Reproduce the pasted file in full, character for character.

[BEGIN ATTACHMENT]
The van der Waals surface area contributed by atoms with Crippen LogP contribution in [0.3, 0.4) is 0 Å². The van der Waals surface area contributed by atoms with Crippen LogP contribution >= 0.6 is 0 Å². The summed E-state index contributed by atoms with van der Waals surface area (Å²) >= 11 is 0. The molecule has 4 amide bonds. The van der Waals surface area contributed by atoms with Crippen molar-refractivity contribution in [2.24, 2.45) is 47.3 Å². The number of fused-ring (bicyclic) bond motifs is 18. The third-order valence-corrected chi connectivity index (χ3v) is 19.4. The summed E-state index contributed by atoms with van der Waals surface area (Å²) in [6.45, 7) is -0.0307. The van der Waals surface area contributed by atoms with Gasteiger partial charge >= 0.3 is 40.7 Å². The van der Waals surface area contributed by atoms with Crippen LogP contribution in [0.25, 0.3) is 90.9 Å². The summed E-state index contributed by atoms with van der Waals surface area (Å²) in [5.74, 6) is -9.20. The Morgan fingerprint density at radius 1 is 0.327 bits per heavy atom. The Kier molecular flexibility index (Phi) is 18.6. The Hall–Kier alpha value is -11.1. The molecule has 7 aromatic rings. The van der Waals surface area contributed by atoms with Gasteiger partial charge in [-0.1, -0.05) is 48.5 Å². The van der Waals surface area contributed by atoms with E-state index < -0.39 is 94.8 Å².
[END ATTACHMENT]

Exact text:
The van der Waals surface area contributed by atoms with Crippen LogP contribution in [0.3, 0.4) is 0 Å². The van der Waals surface area contributed by atoms with Crippen LogP contribution >= 0.6 is 0 Å². The summed E-state index contributed by atoms with van der Waals surface area (Å²) >= 11 is 0. The molecule has 4 amide bonds. The van der Waals surface area contributed by atoms with Crippen molar-refractivity contribution in [2.24, 2.45) is 47.3 Å². The number of fused-ring (bicyclic) bond motifs is 18. The third-order valence-corrected chi connectivity index (χ3v) is 19.4. The summed E-state index contributed by atoms with van der Waals surface area (Å²) in [6.45, 7) is -0.0307. The van der Waals surface area contributed by atoms with Gasteiger partial charge >= 0.3 is 40.7 Å². The van der Waals surface area contributed by atoms with Crippen LogP contribution in [0.25, 0.3) is 90.9 Å². The summed E-state index contributed by atoms with van der Waals surface area (Å²) in [5.74, 6) is -9.20. The Morgan fingerprint density at radius 1 is 0.327 bits per heavy atom. The Kier molecular flexibility index (Phi) is 18.6. The Hall–Kier alpha value is -11.1. The molecule has 7 aromatic rings. The van der Waals surface area contributed by atoms with Gasteiger partial charge in [-0.1, -0.05) is 48.5 Å². The van der Waals surface area contributed by atoms with E-state index < -0.39 is 94.8 Å².